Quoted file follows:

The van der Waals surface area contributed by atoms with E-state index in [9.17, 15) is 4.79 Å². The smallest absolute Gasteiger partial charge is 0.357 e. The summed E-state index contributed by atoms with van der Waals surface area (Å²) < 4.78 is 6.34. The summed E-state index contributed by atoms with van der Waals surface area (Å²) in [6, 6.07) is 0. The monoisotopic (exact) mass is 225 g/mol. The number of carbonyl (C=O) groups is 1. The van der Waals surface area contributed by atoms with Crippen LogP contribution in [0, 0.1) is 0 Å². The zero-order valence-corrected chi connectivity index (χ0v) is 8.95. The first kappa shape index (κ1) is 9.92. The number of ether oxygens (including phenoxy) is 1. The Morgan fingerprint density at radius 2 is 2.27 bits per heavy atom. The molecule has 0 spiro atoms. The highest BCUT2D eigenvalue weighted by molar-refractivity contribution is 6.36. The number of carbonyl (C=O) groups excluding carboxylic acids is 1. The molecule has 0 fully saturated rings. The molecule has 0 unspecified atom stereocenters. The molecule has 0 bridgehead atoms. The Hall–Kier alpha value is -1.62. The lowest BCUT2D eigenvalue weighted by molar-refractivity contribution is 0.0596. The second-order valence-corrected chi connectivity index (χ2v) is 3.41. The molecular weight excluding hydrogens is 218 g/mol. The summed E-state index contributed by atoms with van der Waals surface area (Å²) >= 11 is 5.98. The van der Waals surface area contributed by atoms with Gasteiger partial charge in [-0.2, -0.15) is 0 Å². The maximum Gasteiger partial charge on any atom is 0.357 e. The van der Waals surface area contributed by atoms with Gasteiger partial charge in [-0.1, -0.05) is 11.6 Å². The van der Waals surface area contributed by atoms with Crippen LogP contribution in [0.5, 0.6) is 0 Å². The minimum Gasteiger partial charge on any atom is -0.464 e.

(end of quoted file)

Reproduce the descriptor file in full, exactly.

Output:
The van der Waals surface area contributed by atoms with E-state index in [9.17, 15) is 4.79 Å². The smallest absolute Gasteiger partial charge is 0.357 e. The summed E-state index contributed by atoms with van der Waals surface area (Å²) < 4.78 is 6.34. The summed E-state index contributed by atoms with van der Waals surface area (Å²) in [6, 6.07) is 0. The monoisotopic (exact) mass is 225 g/mol. The number of carbonyl (C=O) groups is 1. The van der Waals surface area contributed by atoms with Crippen LogP contribution in [0, 0.1) is 0 Å². The zero-order valence-corrected chi connectivity index (χ0v) is 8.95. The first kappa shape index (κ1) is 9.92. The number of ether oxygens (including phenoxy) is 1. The Morgan fingerprint density at radius 2 is 2.27 bits per heavy atom. The molecule has 0 spiro atoms. The highest BCUT2D eigenvalue weighted by molar-refractivity contribution is 6.36. The number of carbonyl (C=O) groups excluding carboxylic acids is 1. The molecule has 0 fully saturated rings. The molecule has 0 unspecified atom stereocenters. The molecule has 0 bridgehead atoms. The Hall–Kier alpha value is -1.62. The lowest BCUT2D eigenvalue weighted by molar-refractivity contribution is 0.0596. The second-order valence-corrected chi connectivity index (χ2v) is 3.41. The molecular weight excluding hydrogens is 218 g/mol. The summed E-state index contributed by atoms with van der Waals surface area (Å²) >= 11 is 5.98. The van der Waals surface area contributed by atoms with Gasteiger partial charge in [-0.2, -0.15) is 0 Å². The maximum Gasteiger partial charge on any atom is 0.357 e. The van der Waals surface area contributed by atoms with Gasteiger partial charge in [-0.1, -0.05) is 11.6 Å². The van der Waals surface area contributed by atoms with Crippen LogP contribution in [0.5, 0.6) is 0 Å². The minimum Gasteiger partial charge on any atom is -0.464 e.